Employees who receive active military duty orders for six months or less are entitled to 30 calendar days of pay. In order to qualify for payment, the employee must have at least one year of state service or a combination of active military service and state service equivalent to at least one year of service immediately prior to the effective date of the active military duty orders.
Annual training ordered for the purpose of scheduled military reserve unit drill periods and National Guard active duty and inactive duty military training, encampment, naval cruises, or special exercises qualify for short-term military leave and state pay may be provided pursuant to Government Code section 19775.1.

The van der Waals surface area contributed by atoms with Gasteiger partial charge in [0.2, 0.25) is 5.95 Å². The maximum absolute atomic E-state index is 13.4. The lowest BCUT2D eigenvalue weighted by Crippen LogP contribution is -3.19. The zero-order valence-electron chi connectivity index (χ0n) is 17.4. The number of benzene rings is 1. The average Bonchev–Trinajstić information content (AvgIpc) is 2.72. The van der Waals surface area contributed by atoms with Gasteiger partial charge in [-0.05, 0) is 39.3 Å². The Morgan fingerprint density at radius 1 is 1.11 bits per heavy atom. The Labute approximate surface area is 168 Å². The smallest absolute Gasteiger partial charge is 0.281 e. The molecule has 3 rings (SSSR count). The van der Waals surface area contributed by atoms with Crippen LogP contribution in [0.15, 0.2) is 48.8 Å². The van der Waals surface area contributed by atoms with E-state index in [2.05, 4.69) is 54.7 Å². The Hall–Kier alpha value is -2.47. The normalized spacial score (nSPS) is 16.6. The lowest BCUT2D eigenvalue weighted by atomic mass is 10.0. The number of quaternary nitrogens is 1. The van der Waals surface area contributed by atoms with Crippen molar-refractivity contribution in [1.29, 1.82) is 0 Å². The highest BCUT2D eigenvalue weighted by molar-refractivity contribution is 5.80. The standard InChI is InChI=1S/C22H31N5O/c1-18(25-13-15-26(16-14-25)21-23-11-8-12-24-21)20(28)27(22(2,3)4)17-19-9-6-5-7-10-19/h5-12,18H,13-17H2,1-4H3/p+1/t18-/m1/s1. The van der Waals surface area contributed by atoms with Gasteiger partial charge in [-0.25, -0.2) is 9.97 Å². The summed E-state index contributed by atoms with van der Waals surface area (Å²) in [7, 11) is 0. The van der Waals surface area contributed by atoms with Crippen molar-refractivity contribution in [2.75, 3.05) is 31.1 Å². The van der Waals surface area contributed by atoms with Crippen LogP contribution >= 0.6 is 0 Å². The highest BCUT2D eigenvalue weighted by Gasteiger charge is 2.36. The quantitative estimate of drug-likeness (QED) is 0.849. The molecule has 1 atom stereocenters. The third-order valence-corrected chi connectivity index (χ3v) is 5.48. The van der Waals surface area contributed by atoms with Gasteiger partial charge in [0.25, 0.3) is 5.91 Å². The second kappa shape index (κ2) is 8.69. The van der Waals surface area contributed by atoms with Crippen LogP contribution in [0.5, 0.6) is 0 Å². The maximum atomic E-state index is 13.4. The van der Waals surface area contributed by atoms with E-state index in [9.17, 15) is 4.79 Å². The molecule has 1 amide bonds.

Employee service members who attend or perform inactive duty obligations, other than inactive and active duty training drill periods, as set forth in Government Code section 19775.1 may elect to use leave credits, with the exception of sick leave to attend.
Long-Term Military Leave
State employees who receive active military duty orders for more than six months are entitled to 30 calendar days of pay. In order to qualify for payment, the employee must have at least one year of state service immediately prior to the effective date of the active military duty orders.
When active duty is complete, employees must submit a certification of completion signed by the commanding officer. This may be on the form which is provided by the department at the time militarily leave is granted or by letter from the commanding officer which certifies the dates of their active military duty. The letters should be sent to the human resources office of the employee's department. The submission of documentation is not a requirement under USERRA but is a requirement to receive benefits provided by California Government Code. Employees may elect to be paid for their vacation credits at the time military leave is granted.